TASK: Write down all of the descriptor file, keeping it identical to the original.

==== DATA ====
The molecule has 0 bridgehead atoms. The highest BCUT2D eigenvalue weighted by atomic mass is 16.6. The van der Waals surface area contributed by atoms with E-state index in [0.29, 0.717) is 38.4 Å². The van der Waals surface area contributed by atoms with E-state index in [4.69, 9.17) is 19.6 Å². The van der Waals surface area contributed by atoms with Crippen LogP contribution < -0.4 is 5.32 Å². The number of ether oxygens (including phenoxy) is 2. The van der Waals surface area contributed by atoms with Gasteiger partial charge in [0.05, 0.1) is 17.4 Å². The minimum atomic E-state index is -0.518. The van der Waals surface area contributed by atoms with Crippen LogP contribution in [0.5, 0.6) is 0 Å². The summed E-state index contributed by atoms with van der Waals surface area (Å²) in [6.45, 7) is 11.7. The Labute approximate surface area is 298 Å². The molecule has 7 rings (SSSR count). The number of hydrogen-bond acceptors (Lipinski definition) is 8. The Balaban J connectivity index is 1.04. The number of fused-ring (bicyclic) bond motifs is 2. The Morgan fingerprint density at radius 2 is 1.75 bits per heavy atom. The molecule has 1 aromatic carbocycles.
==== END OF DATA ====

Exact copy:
The molecule has 0 bridgehead atoms. The highest BCUT2D eigenvalue weighted by atomic mass is 16.6. The van der Waals surface area contributed by atoms with E-state index in [0.29, 0.717) is 38.4 Å². The van der Waals surface area contributed by atoms with E-state index in [4.69, 9.17) is 19.6 Å². The van der Waals surface area contributed by atoms with Crippen LogP contribution < -0.4 is 5.32 Å². The number of ether oxygens (including phenoxy) is 2. The van der Waals surface area contributed by atoms with Gasteiger partial charge in [0.05, 0.1) is 17.4 Å². The minimum atomic E-state index is -0.518. The van der Waals surface area contributed by atoms with Crippen LogP contribution in [0.5, 0.6) is 0 Å². The summed E-state index contributed by atoms with van der Waals surface area (Å²) in [6.45, 7) is 11.7. The Labute approximate surface area is 298 Å². The molecule has 7 rings (SSSR count). The number of hydrogen-bond acceptors (Lipinski definition) is 8. The Balaban J connectivity index is 1.04. The number of fused-ring (bicyclic) bond motifs is 2. The Morgan fingerprint density at radius 2 is 1.75 bits per heavy atom. The molecule has 1 aromatic carbocycles.